[TransWarp] Extending AbstractCommand

Phillip J. Eby pje at telecommunity.com
Tue Oct 14 20:05:47 EDT 2003

At 02:30 PM 10/14/03 -0700, John Landahl wrote:
>And now for something completely different.  I'm looking to add a subclass 
>of AbstractCommand which does automatic option parsing using 
>Optik/OptionParser.  Below is what I've done so far, which seems to work 
>pretty well.  Any suggestions or comments?
>   def parser():
>       try: return importString('OptionParser.OptionParser')

I think you mean 'optparse.OptionParser' here, but I could be wrong.

>       except:
>           try: return importString('optik.OptionParser')
>           except: return None
>   parser = parser()
>   class OptionedCommand(AbstractCommand):
>       optionList = binding.Require('List of option descriptors')
>       def parser(self):
>           if parser: return parser()
>           else: return None
>       parser = binding.Make(parser)

Note that if you required OptionParser in a specific location, you could 
remove all the 'def parser()' stuff and just do 
'binding.Make("optparse.OptionParser")'.  :)

>       def parsedOptions(self):
>           if not self.parser:
>               return (None, None)

Somehow it seems to me that not parsing any arguments isn't what you want 
to do if the parser isn't available.  A traceback seems like the right 
response here.

>           for opt in self.optionList:
>               if type(opt) in [types.ListType, types.TupleType]:
>                   opt = dict(opt)
>               elif type(opt) is not types.DictType:
>                   continue

Since PEAK requires Python 2.2.2+, there's no reason not to use 
'isinstance(opt,(list,tuple))' and 'not isinstance(opt,dict)' in place of 
the type checks.

>               args = opt['options']
>               del opt['options']
>               self.parser.add_option(*args, **opt)
>           return self.parser.parse_args(self.argv[1:])

Also, I would've broken the bindings up a little differently, e.g.:

parserFactory = binding.Obtain('import:optparse.OptionParser')

def parser(self):
     parser = self.parserFactory()
     # code to initialize parser's options
     return parser

parser = binding.Make(parser)

parsedOptions = binding.Make(lambda self: 

The reason I'd do it this way, is that it's a bad idea for a binding to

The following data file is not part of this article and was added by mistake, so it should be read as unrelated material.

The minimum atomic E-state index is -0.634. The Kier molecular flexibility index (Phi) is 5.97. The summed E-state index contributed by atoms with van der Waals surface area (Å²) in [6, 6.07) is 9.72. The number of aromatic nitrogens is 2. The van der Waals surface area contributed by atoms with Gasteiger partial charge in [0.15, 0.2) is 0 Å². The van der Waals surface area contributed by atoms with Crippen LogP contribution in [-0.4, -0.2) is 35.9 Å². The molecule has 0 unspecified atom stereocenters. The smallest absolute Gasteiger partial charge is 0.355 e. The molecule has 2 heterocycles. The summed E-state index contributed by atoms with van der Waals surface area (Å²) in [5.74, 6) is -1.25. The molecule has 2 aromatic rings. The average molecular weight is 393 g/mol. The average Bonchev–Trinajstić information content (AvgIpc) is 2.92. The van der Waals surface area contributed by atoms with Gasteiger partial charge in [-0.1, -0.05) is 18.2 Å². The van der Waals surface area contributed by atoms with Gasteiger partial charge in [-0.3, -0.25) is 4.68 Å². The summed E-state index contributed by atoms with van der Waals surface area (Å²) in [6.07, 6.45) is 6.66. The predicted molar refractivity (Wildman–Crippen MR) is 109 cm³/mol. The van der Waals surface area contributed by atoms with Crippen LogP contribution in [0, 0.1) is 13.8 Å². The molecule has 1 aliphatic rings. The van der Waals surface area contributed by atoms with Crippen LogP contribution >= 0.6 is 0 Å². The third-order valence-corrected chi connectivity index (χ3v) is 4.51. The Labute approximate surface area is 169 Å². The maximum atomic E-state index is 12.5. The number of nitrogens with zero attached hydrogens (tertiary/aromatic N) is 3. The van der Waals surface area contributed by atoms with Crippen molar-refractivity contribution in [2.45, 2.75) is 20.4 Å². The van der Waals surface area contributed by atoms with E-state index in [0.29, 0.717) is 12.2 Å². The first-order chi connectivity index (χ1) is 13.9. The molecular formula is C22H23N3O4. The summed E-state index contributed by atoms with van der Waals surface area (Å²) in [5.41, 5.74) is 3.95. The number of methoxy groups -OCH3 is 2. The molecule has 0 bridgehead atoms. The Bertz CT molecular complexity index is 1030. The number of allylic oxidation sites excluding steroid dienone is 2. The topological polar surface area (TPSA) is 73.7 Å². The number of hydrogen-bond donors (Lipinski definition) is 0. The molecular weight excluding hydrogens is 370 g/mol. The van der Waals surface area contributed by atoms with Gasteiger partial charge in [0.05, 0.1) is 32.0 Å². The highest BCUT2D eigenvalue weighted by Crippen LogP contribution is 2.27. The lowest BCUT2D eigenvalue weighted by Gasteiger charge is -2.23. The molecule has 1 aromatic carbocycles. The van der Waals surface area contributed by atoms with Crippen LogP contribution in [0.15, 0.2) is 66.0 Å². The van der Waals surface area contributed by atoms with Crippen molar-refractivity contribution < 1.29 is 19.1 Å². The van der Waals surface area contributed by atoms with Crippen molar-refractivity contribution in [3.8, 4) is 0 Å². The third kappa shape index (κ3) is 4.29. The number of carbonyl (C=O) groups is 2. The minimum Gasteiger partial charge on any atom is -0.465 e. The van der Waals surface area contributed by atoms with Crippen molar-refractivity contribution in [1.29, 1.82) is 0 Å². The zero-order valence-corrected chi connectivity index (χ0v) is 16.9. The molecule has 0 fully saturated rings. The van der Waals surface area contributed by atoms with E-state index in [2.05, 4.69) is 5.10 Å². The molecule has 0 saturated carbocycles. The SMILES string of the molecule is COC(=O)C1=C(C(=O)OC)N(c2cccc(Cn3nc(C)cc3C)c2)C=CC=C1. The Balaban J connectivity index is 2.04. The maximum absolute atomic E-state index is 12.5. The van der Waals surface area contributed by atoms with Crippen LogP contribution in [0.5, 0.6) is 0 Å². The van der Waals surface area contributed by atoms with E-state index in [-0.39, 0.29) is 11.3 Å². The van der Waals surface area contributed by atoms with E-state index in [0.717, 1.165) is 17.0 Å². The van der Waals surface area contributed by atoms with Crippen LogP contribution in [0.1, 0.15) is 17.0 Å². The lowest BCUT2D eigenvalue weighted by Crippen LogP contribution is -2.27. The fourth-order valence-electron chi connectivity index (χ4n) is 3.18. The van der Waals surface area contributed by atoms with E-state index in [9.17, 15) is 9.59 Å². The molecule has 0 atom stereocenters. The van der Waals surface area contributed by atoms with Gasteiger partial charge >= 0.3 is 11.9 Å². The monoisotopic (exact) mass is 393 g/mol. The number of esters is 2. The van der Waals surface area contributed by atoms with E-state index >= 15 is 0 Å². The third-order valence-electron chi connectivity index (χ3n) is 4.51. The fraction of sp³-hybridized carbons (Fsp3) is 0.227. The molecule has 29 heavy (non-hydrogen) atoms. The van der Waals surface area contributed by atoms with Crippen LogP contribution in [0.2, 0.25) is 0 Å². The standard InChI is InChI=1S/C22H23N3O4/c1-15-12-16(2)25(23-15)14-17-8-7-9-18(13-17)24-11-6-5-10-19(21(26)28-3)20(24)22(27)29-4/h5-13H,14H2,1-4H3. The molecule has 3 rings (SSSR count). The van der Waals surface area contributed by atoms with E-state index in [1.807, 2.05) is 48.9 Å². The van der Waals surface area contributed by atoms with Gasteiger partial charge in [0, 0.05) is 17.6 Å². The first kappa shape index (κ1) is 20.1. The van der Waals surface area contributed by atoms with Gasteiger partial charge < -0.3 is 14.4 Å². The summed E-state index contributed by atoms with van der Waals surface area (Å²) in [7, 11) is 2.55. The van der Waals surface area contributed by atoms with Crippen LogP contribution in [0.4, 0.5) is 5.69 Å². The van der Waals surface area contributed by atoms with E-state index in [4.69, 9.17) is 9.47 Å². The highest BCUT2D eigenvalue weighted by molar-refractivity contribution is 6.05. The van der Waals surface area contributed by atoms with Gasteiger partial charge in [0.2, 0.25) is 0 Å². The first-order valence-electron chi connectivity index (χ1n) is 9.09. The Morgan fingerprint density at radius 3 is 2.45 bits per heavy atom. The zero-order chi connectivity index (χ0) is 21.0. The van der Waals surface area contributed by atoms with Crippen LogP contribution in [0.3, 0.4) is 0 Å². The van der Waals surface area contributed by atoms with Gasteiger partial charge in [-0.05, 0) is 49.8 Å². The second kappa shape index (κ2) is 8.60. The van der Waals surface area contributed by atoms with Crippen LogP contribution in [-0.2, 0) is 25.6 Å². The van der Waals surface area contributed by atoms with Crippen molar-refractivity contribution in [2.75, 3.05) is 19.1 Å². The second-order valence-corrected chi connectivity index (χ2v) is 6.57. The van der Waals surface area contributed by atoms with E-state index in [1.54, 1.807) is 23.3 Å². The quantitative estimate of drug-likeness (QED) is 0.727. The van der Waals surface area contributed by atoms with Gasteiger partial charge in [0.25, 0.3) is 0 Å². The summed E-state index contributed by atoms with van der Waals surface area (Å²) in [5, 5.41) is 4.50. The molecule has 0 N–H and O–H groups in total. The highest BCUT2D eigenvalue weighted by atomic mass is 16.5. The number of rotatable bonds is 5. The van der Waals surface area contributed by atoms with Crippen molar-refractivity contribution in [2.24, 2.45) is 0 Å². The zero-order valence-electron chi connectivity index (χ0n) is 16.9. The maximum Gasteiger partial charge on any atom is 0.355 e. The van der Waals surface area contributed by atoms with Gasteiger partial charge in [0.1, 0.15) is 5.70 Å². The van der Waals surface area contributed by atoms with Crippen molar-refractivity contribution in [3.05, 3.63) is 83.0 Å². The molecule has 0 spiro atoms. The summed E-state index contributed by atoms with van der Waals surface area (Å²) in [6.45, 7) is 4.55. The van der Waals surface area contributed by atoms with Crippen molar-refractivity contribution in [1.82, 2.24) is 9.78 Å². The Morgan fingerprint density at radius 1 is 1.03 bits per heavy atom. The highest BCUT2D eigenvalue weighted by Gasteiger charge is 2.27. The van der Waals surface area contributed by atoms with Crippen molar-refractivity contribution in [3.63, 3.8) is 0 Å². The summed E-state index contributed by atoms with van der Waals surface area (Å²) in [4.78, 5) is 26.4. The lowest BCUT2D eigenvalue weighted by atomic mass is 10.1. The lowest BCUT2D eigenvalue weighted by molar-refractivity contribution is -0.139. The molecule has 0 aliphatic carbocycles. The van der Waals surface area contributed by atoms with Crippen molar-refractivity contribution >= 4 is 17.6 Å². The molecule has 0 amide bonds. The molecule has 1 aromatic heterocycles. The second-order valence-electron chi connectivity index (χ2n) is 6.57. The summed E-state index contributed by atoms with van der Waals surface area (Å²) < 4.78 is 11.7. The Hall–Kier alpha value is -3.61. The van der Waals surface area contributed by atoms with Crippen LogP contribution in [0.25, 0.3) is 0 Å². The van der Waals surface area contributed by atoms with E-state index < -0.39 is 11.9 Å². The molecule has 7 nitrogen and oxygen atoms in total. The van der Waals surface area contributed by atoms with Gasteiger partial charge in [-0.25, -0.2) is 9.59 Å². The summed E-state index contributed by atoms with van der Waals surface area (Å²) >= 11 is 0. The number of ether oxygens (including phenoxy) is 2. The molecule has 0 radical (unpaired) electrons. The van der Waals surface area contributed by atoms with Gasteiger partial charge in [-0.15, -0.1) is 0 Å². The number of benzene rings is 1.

have a side-effect on another object.  In your approach, parsedOptions 
modifies self.parser.  If you delete parsedOptions and recreate it, the 
modifications to self.parser will happen twice!  In general, a 
binding.Make() function should *never* modify an object it isn't 
responsible for creating.

(If you can add a note on the Wiki about this when you write about 
binding.Make, that would be fantastic... :) )

>       parsedOptions = binding.Make(parsedOptions)
>       options = binding.Make(lambda self: self.parsedOptions[0])
>       args    = binding.Make(lambda self: self.parsedOptions[1])
>An example command class:
>   class aCommand(OptionedCommand):
>       usage = '''Usage: aCommand -c <arg> -d <arg>'''
>       optionList = binding.Make(lambda:
>           [
>               Items(options=('-c', '--create'), action='store', 
> type='string', dest='create'),
>               Items(options=('-d', '--delete'), action='store', 
> type='string', dest='delete'),
>           ]
>       )
>       def _run(self):
>           print 'create:', self.options.create
>           print 'delete:', self.options.delete
>           print 'args:  ', self.args

Note that you can also create bindings that map to the option values by 
default, and use those bindings in all of the object's behavior.  Then, a 
user of the class can supply constructor keyword arguments for flags, etc., 
as an alternative to creating and passing in argv.  e.g.:

delete = create = binding.Delegate('options')

which is equivalent to:

delete = binding.Obtain('options/delete')
create = binding.Obtain('options/create')

Of course, you'll use the latter form if you want a different attribute 
name than the name that's used in the option structure.

>Using the example manually:
>   r = config.makeRoot()
>   c = aCommand(r, argv=['aCommand', '-c', 'cArg'])
>It seems that this could be extended to use Optik's built-in help 
>generator to build the usage string dynamically.
>I really like how PEAK's binding and "create once" functionality allows 
>the results of arbitrarily complex code to be provided as properties.
>This is an amazing leap forward in code reusability and flexibility, and 
>makes for classes that are very easy to use and extend.  In this example, 
>writers of OptionedCommand subclasses need only provide a list of option 
>descriptors, and may then simply use self.options and self.args as needed 
>-- without needing to know that they spring into life on demand and are 
>the result of several dynamic layers of computation.  This is really great 

That was basically the idea.  I see you've now caught the "binding 
fever".  Tell me, was the new API helpful to you in catching it?  :)

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